Farm Ireland

Thursday 24 May 2018

Reprieve on the cards for fodder transportation

Caitriona Murphy

Caitriona Murphy

Farmers facing a €10m hike in the cost of transporting fodder could be given a reprieve this week as Minister for Transport Leo Varadkar considers giving an exemption from the recently introduced maximum trailer height for livestock feed.

It is understood that Minister Varadkar is contemplating an exemption for dried fodder such as hay and straw, which would be widely welcomed by farmers.

It is believed that the exemption would only apply to fodder transported in uncovered loads.

The new 4.65m height restriction on trailers, which came into force on November 1 last, is severely impacting on the amount of fodder that can be transported on trailers.

Under the new height rule, only two rows of 4x4 round bales are legal on lorries and large, square bales, typically three feet high, are only legal when loaded three high on most trailers.

The rule, as it stands, is estimated to be adding €300-€400 to every load of fodder transported in the country.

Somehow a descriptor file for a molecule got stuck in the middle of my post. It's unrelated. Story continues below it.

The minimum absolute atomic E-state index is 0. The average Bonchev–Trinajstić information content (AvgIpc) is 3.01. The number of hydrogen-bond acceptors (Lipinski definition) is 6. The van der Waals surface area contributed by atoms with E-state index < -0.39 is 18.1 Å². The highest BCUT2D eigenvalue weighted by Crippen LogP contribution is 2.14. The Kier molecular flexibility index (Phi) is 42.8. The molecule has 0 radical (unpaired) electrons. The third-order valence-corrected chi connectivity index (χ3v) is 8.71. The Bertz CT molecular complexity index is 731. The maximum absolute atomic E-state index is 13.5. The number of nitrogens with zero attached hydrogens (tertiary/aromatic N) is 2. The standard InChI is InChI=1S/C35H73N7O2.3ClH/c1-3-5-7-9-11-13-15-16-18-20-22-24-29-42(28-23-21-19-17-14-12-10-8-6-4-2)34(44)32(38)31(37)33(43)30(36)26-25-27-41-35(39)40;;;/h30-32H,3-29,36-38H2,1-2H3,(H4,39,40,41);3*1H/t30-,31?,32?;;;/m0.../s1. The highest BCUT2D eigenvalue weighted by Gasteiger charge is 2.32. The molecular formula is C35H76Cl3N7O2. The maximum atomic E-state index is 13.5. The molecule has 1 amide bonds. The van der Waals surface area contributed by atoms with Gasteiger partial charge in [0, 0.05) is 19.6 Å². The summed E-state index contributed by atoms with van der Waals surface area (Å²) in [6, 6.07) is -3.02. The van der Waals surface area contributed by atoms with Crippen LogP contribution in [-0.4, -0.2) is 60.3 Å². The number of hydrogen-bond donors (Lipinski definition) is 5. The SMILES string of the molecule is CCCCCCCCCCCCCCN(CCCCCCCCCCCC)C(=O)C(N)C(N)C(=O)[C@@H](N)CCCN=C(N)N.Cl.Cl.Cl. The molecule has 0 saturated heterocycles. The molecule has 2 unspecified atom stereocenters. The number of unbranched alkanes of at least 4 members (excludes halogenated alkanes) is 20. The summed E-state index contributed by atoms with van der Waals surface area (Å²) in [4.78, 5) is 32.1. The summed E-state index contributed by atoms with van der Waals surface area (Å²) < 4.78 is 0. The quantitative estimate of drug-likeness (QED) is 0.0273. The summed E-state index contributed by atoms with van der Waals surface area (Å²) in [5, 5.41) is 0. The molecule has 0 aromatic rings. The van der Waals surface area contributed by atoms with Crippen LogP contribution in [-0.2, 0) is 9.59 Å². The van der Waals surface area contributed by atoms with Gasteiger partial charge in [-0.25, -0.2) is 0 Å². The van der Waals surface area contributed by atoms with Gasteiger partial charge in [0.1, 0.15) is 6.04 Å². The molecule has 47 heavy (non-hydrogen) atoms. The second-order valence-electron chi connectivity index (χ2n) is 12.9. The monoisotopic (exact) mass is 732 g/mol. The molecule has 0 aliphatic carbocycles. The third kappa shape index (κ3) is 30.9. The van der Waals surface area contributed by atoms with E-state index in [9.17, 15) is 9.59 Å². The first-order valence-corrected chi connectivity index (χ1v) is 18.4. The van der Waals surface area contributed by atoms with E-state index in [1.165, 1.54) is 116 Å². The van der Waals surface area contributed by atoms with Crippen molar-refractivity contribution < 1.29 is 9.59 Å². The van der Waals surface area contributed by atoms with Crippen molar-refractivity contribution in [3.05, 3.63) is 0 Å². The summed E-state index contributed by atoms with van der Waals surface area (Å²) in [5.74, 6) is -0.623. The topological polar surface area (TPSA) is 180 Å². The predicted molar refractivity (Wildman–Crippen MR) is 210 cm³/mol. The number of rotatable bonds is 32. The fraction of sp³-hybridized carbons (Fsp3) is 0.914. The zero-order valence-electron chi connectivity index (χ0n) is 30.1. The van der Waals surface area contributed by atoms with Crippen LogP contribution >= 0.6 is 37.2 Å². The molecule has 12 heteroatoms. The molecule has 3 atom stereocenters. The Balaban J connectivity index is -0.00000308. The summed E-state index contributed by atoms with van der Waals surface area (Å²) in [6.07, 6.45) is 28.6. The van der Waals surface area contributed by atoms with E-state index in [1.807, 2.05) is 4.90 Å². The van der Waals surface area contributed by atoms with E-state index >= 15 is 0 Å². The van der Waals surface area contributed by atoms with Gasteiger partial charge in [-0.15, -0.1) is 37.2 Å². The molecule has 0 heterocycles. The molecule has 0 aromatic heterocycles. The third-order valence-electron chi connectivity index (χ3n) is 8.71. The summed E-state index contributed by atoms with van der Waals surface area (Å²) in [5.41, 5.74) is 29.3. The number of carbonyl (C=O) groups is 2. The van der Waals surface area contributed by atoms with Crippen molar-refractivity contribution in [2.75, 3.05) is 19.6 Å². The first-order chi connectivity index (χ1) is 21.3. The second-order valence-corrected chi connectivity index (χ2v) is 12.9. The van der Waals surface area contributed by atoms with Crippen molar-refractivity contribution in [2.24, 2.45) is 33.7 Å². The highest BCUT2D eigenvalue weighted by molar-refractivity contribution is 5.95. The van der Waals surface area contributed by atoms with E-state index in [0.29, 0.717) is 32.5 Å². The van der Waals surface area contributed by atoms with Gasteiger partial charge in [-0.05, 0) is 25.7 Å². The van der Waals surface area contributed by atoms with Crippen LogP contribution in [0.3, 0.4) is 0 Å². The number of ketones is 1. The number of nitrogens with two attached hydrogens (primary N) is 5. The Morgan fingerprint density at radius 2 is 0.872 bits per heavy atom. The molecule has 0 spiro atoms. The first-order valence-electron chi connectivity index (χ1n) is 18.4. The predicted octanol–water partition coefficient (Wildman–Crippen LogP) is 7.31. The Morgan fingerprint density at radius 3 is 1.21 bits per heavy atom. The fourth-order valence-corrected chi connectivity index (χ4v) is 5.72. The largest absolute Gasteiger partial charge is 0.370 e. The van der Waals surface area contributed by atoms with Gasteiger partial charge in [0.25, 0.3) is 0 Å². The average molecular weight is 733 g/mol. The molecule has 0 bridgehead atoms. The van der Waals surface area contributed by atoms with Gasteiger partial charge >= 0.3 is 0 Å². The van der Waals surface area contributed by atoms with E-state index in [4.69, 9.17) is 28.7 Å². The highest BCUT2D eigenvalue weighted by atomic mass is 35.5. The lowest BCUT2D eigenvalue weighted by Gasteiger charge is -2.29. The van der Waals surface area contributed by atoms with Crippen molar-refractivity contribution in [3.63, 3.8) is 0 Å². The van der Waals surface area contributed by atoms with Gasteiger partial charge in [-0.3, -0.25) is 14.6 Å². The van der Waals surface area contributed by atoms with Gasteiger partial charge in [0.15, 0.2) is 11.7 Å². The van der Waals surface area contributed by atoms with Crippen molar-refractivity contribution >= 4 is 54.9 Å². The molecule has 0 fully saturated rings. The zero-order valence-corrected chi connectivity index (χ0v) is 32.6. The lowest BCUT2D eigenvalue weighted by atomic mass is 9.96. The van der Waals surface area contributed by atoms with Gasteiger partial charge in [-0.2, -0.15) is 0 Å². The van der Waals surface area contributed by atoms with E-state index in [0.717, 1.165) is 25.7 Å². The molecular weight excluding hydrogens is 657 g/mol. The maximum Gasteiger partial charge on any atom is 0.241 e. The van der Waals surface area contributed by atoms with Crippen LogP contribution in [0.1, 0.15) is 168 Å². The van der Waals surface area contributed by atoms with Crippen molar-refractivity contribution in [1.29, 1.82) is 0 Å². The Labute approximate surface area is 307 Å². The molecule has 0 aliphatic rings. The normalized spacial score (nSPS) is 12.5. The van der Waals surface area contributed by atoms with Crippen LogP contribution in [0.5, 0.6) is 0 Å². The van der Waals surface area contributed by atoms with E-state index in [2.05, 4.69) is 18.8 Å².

Kerry will pay a top-up of 0.3c/l on all milk supplied this year, in accordance with the company's commitment to pay the country's leading milk price.

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The payout on the company's total supply of 960m litres will cost close to €2.9m.

A Kerry spokesman maintained the outlook for milk prices into the New Year were good for the first six months of 2014, with demand remaining buoyant in the big importing countries.

European milk prices have reached new record levels, with processors in some companies and co-ops paying well above €40 per 100kgs.

The Dutch super co-op Friesland Campina is among the latest to have increased its guaranteed milk price -- a €0.75 increase to €43.43.

Arla Foods was paying €39.03 in October, with the promise of an extra €1 in November.

The October average -- price survey based on information from 16 dairy operators throughout Europe -- is now €39.86.

Irish Independent